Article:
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Works Project Administration – Articles from Rockingham County


SUBJECT: Samuel McWilliams (1766-1817)

Samuel McWilliams came to Harrisonburg likely as a schoolmaster. He testified as a witness for the defendant in the
case of Cravens vs Lanahan: I taught school in Harrisonburg in the year 1787, at the time Dennis Lanahan
subscribed for two scholars…remembers James Cravens as a pupil, does not remember Peggy Cravens as a pupil,
but supposes she might have been there. Says he rode sheriff with Robert Cravens about 1792, under Andrew
Shanklin, etc. (Houston Harrison in his Long Grey Trail, page 394)

In 1792 he married Edith Harrison, daughter of Col. Benjamin Harrison, surety Joseph Cravens (Strickler’s
Rockingham County Marriages, page 83)

A short time after his marriage, he was appointed Clerk of the Rockingham County Court. He was the third
to so qualify, and served twenty-five years. In a brief notice regarding him, Johnson, in his “Memorials of Old
Virginia Clerks,” states Samuel McWilliams was appointed to succeed Mr. Henry Ewing in July, 1792 and
continued to hold the office until his death, in February 1817. Mr. McWilliams married Edith Harrison, a daughter
of Col. Benjamin Harrison, January 16, 1792, and resided on what is now known as Watemamo Farm, northeast of
Harrisonburg. His death was caused by a fall from a wagon. Mr. McWilliams’ family has disappeared from the
county, and nothing can now be gathered of his history. (Johnson, “Memorials of Old Virginia Clerks”, page 346.

In the Act of Assembly, December 1797, authorizing the addition of 23 ½ acres of land to the town of
Harrisonburg, the first trustees of the town were appointed among whom were Samuel McWilliams and Asher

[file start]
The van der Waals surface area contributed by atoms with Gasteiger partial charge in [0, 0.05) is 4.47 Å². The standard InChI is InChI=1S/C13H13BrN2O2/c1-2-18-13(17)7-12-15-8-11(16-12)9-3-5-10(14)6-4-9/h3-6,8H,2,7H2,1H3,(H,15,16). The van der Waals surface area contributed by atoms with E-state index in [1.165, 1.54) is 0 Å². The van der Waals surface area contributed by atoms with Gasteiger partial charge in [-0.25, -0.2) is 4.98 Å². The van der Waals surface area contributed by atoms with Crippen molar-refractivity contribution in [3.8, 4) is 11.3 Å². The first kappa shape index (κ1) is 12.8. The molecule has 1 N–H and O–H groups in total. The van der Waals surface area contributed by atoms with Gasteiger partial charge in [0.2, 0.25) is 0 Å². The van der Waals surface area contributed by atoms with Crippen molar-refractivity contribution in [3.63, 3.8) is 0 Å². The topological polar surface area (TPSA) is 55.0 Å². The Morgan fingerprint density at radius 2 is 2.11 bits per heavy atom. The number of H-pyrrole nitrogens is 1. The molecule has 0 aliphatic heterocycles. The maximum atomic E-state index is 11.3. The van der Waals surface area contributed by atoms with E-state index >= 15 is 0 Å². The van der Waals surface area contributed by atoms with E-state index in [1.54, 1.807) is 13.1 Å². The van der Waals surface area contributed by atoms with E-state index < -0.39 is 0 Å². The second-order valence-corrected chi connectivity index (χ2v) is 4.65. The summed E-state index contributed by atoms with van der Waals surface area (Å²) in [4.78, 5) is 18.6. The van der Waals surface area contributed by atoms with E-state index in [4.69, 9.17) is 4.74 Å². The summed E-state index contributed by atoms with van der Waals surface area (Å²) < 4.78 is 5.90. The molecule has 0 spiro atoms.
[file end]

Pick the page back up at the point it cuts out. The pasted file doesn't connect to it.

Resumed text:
Waterman, gentlemen.

Samuel McWilliams is presumed to have been a brother of Gordon McWilliams, who came to
Harrisonburg in May 1797. In 1790, Samuel signed as juror of Rockingham, along with William Cravens and others,
in declaring a tract of land on Linville Creek escheatable, formerly belonging to the Rev. Thomas Jackson. An Act
of Assembly concerning Escheators at the Court House of Rockingham County” was later passed July 26, 1796, as a
result, to terminate the proceedings. (Chalkley, vol. 1, page 481).
Resided the farm known as Watemamo, Samuel McWilliams owned pieces of Real Estate in the town of
Harrisonburg. These properties, and also the farm, were sold by the Executors. One of these town lots is located at
the corner of what is now North High and Elizabeth Streets on the Northwest corner. At that time High Street was
knows as West Street.

In April 1819, the farm place was sold to William Sites, in two conveyances, one of 50 acres, a part of a
larger tract of 104 acres, the second tract of 246 acres less 17 acres sold previously. From what I can gather from the
records, I am inclined to think that all of this farm is now included in the corporate limits of Harrisonburg, tho I am
not positively certain that it is. It may be that the old home is still standing, tho none now living seem to know
anything about the place and can, therefore, give me no information in regard to it. I should like to have traced it
down, and to that end searched very carefully the records. Mr. McWilliams was prominent in the affairs of the town
and the community, highly respected; a good Clerk of the Court, holding that office for twenty-five years, and no
doubt would have continued in that office for years longer but for his death in 1817. Following his death, his family
removed to Christian County, Kentucky, likely in company with some of his wife’s brothers and their families.

The children of Samuel McWilliams and wife Edith were: Peachy, Ashbury, Agatha, who married
Alexander Logan, Nancy, who married Resin Hammond, and Mary.

Sources of Information:
Houston Harrison in his Settlers by the Long Grey Trail; Court House Records.

February 13, 1937 Geo. W. Fetzer

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